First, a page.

Angello is another college bound forward, who is playing his second season with the Omaha Lancers of the USHL. He is headed to Cornell for the 2015-16 season. It is hard to project any player selected in the late rounds of the draft, but Angello has very good size at 6’5 and seems to embrace the power forward role expected from a player with his stature.
The Penguins possess the most potential at the right wing position, though how much of that potential is realizes remains to be seen. Headlining the group is Kapanen, a Finnish forward who possesses a wicked wrist shot and an extremely high hockey IQ. He needs to get bigger and stronger, but he does not seem too far off from an NHL job following a strong training camp performance. He is currently lighting up the Finnish league with KalPa, and could join the Penguins as soon as this Spring.
Behind Kapanen is Beau Bennett, Archibald, and Anton Zlobin, three players who all possess a ton of promise, but also possess some red flags in their game. For Bennett, it is simply a matter of staying healthy. He has proven over parts of two seasons that he belongs in the NHL, but he has also proven over that same span that he may not be physically durable enough to play in the NHL. Archibald on the other hand has great skating and plays with a ton of tenacity. He also does a good job of creating offense around the net. He is however undersized for the NHL, and will have to prove he can first stay healthy and produce in the AHL. Zlobin possesses intriguing offensive upside, but he is inconsistent and needs to get stronger.
Further down the minor league pipeline are Bryan Rust, Matia Marcantuoni, and Adam Payerl. Marcantunoi and Rust are both starting their first season of pro hockey and while both project to be third line forwards in the NHL, they are distinctly different types of players. Rust, who recently graduated from Notre Dame, is a fairly polished two-way forward who is able to play a variety of positions and roles as well as chip in offensively. Marcantuoni is more of an energy player who uses his blazing speed to create space off the rush. He is also a tenacious forechecker and seemed to turn into a solid penalty killer at the OHL level. Payerl, who is entering his third season of pro hockey, is the greybeard of the group. He has NHL caliber size and can move around very well. He is a willing fighter, but is also strong on the forecheck and penalty kill. Payerl seems like a possible call up if the Penguins have injuries to their third or fourth lines.
Rounding out the left wing position is Jaden Lindo, a tenacious, physical forward who is still recovering from a knee injury he suffered last February. Lindo is a member of the Owen Sound Attack of the OHL.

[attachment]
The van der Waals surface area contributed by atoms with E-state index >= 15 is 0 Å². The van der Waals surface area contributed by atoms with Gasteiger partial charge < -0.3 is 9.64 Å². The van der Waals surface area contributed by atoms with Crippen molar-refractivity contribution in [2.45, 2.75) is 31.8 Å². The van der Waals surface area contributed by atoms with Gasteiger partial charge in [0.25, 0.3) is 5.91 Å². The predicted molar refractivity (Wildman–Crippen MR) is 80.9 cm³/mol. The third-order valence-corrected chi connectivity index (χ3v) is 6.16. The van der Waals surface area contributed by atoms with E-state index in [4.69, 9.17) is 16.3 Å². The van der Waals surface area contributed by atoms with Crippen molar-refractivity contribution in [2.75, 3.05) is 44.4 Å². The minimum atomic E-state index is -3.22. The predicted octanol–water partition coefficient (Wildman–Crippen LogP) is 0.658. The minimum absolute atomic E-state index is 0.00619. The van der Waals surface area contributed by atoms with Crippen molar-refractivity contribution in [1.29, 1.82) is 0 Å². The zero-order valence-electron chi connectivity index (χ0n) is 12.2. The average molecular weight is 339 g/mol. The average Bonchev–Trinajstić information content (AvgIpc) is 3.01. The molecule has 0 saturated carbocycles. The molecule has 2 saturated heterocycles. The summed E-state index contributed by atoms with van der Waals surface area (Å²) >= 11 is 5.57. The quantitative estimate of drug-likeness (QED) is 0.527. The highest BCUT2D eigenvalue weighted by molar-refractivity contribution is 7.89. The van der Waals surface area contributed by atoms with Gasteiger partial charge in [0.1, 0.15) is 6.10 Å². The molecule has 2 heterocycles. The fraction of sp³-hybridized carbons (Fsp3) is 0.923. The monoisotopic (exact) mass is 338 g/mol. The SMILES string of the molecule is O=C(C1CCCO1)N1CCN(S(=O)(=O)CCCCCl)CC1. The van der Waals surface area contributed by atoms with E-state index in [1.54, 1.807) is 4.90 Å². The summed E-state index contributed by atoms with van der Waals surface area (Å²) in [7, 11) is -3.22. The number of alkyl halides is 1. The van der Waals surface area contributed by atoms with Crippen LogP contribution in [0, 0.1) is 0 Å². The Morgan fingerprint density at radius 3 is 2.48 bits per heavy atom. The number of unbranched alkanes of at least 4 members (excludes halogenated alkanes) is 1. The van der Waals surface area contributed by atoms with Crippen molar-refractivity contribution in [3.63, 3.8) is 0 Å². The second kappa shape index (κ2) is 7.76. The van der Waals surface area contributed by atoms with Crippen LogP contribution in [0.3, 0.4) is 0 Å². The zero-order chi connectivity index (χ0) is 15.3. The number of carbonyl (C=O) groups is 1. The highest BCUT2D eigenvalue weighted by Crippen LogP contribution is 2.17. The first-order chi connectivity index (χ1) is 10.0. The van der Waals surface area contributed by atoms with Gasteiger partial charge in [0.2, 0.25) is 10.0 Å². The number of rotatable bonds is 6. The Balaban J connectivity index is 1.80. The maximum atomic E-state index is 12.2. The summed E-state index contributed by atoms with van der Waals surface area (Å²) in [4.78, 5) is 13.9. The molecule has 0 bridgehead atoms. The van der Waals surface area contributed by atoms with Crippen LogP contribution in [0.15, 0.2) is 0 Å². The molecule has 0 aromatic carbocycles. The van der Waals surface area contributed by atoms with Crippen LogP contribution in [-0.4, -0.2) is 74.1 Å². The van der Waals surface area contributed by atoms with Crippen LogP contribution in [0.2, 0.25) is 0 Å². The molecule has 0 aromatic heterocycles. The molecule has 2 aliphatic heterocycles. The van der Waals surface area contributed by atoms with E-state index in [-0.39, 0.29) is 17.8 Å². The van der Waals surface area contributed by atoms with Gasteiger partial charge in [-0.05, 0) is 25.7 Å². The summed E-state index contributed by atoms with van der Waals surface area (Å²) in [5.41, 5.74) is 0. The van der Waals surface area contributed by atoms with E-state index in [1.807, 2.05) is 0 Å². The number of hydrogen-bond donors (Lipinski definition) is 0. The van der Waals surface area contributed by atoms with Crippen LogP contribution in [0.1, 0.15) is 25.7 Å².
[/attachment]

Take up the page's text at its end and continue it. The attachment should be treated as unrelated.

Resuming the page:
The Penguins have a large stockpile of defensemen who are pushing to play in the NHL. Leading the group is Derrick Pouliot. A former top 10 pick in the 2012 NHL Draft, Pouliot possesses game-breaking offensive abilities and strong skating and vision. He played for Penguins new coach Mike Johnston in Portland as a junior player and should be able to make a smooth transition to the NHL when management and coaching feel he is ready.
Behind Pouliot are a handful of mobile, two-way defensemen in Scott Harrington, Brian Dumoulin, and Philip Samuelsson. Harrington appears to be a cut above Dumoulin and Samuelsson in terms of pedigree, and the Penguins were impressed with the poise and decision making he made during the preseason. Dumoulin is a big defenseman who brings a strong but nondescript style to the Penguins blue line. He is currently playing in the AHL, but should be among the first defensemen called up in case of injury. He could also be a viable trade chip should the Penguins decide to package a prospect in a trade. Samuelsson is another defenseman who is probably at his best when he goes unnoticed. He has good size and battles hard in his own zone. Of the defensive prospects pushing for a spot in the NHL, he probably has the least upside, but he has proven to be a capable NHL defender.
Further down the defensive depth chart are Nick D’Agostino, Reid McNeill, and Harrison Ruopp. Of the three, McNeill probably has the most appeal as an NHL defenseman. He is big, strong, relatively mobile, and not afraid to get involved physically. He will probably need another year of regular time in the AHL, but his size makes him an appealing NHL prospect. Ruopp is another physical defenseman, who brings a similar blend of size and physicality as McNeill, but he does not possess quite the polish to his defensive game. D’Agostino meanwhile is an all-around defender, who is capable of filling most roles but does not stand out in any particular aspect of the game.
At the bottom of the depth chart are college defensemen Ryan Segalla, Dane Birks, and Jeff Taylor. Taylor is going into his sophomore season with Union College and will be expected to take on a larger role now that Union star Shayne Gostisbehere (PHI) has gone pro. Birks is beginning his freshman season with Michigan Tech. Both Birks and Taylor project as two-way defensemen. Segalla meanwhile is a physical, gritty defensemen who is starting his sophomore year with UConn.
Jarry leads an up and coming group of goaltending prospects. Jarry returns to the Edmonton Oil Kings of the WHL following his 2014 Memorial Cup victory. Jarry has good athleticism and vision and could develop into a promising goaltending prospect with time. He has not had a great deal of experience as a starter however, so it might be awhile before he is ready for the NHL.
Behind Jarry is Murray, a tall, athletic goaltender who is beginning his first season of minor league hockey. Murray is going to need some seasoning in the minor leagues. He needs to settle down in the crease, but that is a common problem for young goaltenders.
Eric Hartzell fills out the goaltending depth chart in the AHL. A tall, poised goaltender, Hartzell is beginning his second season of pro hockey. He split last season between the AHL and ECHL and it appears he could see a similar split this year. Hartzell is 25, so he is running out of time to prove himself in the pros.
Last but not least is Sean Maguire, a goaltender who took a medical leave from his junior season at Boston University. With him not playing the 2014-15 season, it is hard to see what future, if any, Maguire has in hockey as a player.